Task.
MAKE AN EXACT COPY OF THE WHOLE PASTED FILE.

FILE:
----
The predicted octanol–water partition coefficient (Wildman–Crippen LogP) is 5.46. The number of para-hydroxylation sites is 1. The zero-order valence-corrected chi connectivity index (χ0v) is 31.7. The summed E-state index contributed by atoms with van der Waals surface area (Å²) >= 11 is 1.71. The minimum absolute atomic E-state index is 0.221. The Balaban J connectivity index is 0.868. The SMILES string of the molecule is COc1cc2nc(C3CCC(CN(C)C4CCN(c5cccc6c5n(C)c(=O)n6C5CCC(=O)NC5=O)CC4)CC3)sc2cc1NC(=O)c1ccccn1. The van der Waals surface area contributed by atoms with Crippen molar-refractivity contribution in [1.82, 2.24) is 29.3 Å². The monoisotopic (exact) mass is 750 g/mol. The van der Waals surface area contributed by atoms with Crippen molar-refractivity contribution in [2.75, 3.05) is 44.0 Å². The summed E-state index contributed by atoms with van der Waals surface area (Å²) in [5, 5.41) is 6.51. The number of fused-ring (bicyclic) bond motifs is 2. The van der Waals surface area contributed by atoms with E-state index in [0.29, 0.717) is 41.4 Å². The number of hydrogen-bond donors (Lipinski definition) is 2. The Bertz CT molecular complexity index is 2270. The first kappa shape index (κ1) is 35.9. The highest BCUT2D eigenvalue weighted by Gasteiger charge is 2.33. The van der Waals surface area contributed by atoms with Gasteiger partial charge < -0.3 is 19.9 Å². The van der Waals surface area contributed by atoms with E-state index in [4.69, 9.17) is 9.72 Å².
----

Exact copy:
The predicted octanol–water partition coefficient (Wildman–Crippen LogP) is 5.46. The number of para-hydroxylation sites is 1. The zero-order valence-corrected chi connectivity index (χ0v) is 31.7. The summed E-state index contributed by atoms with van der Waals surface area (Å²) >= 11 is 1.71. The minimum absolute atomic E-state index is 0.221. The Balaban J connectivity index is 0.868. The SMILES string of the molecule is COc1cc2nc(C3CCC(CN(C)C4CCN(c5cccc6c5n(C)c(=O)n6C5CCC(=O)NC5=O)CC4)CC3)sc2cc1NC(=O)c1ccccn1. The van der Waals surface area contributed by atoms with Crippen molar-refractivity contribution in [1.82, 2.24) is 29.3 Å². The monoisotopic (exact) mass is 750 g/mol. The van der Waals surface area contributed by atoms with Crippen molar-refractivity contribution in [2.75, 3.05) is 44.0 Å². The summed E-state index contributed by atoms with van der Waals surface area (Å²) in [5, 5.41) is 6.51. The number of fused-ring (bicyclic) bond motifs is 2. The van der Waals surface area contributed by atoms with E-state index in [0.29, 0.717) is 41.4 Å². The number of hydrogen-bond donors (Lipinski definition) is 2. The Bertz CT molecular complexity index is 2270. The first kappa shape index (κ1) is 35.9. The highest BCUT2D eigenvalue weighted by Gasteiger charge is 2.33. The van der Waals surface area contributed by atoms with Gasteiger partial charge < -0.3 is 19.9 Å². The van der Waals surface area contributed by atoms with E-state index in [4.69, 9.17) is 9.72 Å².